transcripts, we reasoned that besides the expanded repeat, we should remove as few flanking base pairs from the locus as possible. The design of sgRNAs, however, is being dictated by the presence of a proper PAM sequence (NGG for SpCas9) and the number of predicted off-target effects elsewhere in the genome. In our hands, different sgRNAs, targeting flanking sequences or the repeat itself, demonstrated variable cutting efficiencies and some did not result in any cleavage at all [18
]. This may be explained by the complex DNA hairpin structures that can be formed by expanded (CTG•CAG)n repeats [26
]. A similar rationale was described by Provenzano et al. (2017), as they speculated that the editing efficiency in regions close to the repeat might be influenced by its abnormal 3D structure [22
]. Therefore they chose to target the DM1 locus more distal to the repeat, ~200–300 base pairs up- and downstream. Whether the deleted flanking sequences harbor any regulatory 3′ UTR information for DMPK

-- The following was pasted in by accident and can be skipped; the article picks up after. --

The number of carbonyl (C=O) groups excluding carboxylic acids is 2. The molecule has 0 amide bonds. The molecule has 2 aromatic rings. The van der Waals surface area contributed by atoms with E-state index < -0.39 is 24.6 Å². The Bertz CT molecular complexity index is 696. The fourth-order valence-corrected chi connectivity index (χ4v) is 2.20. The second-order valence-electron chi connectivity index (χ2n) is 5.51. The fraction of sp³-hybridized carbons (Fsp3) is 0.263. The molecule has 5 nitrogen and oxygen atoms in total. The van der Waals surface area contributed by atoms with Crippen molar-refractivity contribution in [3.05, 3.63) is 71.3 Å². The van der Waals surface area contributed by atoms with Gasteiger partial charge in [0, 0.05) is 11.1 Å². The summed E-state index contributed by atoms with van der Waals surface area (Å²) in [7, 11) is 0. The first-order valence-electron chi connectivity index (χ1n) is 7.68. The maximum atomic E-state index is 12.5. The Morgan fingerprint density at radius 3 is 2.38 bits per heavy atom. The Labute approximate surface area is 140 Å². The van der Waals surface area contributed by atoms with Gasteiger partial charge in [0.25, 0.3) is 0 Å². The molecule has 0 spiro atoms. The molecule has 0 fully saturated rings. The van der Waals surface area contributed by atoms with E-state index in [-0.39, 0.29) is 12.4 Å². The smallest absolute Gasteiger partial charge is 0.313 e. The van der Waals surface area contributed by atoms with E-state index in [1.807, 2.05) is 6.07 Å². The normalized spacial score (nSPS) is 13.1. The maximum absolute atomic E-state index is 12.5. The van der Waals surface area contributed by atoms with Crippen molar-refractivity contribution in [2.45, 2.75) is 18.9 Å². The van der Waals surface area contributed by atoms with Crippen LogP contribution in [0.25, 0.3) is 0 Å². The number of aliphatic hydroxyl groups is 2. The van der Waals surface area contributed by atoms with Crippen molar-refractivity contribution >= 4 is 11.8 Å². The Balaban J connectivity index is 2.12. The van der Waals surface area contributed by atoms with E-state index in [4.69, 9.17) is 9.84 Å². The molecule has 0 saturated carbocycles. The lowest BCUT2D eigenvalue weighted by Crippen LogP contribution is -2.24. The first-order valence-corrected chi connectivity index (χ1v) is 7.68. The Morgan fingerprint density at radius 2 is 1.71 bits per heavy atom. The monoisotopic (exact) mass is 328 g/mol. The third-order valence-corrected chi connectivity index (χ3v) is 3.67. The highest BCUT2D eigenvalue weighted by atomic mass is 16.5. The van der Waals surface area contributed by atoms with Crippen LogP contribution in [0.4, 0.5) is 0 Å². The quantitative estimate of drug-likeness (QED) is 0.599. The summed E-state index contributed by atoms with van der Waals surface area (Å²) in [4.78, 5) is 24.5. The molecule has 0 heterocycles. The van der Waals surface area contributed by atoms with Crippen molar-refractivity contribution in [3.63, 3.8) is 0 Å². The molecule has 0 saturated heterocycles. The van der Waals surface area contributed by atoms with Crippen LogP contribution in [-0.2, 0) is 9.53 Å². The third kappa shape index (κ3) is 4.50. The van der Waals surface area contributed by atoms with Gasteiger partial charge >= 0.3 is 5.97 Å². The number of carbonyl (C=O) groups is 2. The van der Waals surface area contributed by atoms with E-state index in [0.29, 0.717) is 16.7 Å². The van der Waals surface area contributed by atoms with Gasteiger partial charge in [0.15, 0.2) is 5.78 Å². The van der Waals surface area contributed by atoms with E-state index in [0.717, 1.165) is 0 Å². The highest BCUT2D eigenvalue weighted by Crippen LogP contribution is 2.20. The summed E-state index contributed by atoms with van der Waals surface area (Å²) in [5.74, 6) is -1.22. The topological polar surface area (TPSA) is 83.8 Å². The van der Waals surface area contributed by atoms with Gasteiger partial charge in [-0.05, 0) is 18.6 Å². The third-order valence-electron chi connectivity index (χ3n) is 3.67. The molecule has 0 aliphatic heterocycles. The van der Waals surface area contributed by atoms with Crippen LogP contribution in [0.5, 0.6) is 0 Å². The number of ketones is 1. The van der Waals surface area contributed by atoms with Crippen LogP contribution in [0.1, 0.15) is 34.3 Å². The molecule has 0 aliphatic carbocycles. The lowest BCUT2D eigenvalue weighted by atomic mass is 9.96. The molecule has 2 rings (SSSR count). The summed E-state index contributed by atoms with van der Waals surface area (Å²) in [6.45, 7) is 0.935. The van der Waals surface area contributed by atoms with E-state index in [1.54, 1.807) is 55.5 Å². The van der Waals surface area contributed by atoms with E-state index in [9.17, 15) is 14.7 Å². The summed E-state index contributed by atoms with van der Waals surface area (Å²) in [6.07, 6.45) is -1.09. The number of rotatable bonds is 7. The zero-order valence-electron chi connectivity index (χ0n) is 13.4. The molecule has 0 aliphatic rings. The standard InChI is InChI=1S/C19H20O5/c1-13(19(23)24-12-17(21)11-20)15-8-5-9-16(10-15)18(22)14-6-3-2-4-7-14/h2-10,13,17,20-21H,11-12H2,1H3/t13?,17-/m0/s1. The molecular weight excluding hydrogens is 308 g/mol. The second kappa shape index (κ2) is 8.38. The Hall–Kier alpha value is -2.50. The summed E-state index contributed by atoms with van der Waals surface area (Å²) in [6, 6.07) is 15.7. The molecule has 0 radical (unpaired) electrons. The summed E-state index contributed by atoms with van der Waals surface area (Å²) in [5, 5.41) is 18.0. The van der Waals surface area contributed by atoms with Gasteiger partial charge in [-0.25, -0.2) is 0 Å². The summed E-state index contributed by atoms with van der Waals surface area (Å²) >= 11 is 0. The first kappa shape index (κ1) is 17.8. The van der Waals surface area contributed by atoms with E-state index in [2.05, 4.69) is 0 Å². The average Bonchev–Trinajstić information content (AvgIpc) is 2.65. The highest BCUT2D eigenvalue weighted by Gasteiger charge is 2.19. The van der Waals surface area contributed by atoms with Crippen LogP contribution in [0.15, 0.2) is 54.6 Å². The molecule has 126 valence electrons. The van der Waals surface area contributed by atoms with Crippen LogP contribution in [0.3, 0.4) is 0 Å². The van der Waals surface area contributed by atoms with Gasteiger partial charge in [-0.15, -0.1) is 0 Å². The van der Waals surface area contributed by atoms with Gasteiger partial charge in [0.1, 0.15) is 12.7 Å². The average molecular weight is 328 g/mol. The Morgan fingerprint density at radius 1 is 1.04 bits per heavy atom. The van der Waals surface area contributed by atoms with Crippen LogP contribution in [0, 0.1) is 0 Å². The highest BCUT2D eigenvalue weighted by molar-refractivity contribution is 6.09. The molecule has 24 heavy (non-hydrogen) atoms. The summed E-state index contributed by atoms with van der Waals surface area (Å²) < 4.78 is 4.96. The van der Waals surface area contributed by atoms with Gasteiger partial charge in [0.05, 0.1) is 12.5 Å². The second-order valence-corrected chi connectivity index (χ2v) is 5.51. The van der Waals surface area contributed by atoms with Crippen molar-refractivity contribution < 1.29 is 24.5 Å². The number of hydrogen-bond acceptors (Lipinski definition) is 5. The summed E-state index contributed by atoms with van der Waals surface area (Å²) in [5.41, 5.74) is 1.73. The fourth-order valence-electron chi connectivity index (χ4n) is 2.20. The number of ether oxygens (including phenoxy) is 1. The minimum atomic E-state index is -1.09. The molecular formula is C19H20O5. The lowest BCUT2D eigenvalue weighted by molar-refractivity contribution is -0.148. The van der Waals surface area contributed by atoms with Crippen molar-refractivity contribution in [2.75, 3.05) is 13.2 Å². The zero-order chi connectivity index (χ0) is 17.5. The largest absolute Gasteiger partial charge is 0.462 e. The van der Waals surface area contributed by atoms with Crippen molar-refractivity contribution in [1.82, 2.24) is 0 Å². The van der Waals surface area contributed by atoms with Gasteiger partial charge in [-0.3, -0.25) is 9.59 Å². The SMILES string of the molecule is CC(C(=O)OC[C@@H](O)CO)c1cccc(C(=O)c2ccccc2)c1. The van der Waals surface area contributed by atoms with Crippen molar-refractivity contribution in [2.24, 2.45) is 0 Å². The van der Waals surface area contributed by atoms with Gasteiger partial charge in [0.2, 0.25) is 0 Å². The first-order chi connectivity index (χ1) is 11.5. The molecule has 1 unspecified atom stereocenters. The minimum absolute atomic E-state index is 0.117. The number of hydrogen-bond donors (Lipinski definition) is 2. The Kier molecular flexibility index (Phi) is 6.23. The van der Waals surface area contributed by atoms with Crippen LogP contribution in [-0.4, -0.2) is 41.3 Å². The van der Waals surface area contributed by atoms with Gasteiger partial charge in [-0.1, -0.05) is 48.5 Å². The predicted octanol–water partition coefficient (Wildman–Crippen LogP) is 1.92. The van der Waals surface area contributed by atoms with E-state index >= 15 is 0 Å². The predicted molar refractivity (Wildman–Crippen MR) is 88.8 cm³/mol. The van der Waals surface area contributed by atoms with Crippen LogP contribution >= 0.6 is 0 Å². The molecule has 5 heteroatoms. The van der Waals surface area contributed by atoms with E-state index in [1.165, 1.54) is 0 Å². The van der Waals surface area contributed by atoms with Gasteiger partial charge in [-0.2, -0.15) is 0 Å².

mRNA half-life, translation efficiency or subcellular localization, e.g., through binding of miRNAs or RNA-binding proteins, remains to be investigated.
Regardless of the use of different combinations of two sgRNAs, all reports demonstrate dual cleavage followed by ligation of the two DSBs and exclusion of the repeat segment plus flanking parts. Expanded and unaffected alleles were equally well targeted. Besides, it should be noted that no suitable single nucleotide polymorphisms (SNPs) located near the repeat are available that can be used to discriminate between long and short alleles. In most cases, the new junction precisely matched joining of the two CRISPR/Cas9 cleavage sites. However, small and larger indels at the cleavage sites were also seen, as well as repeat inversions [18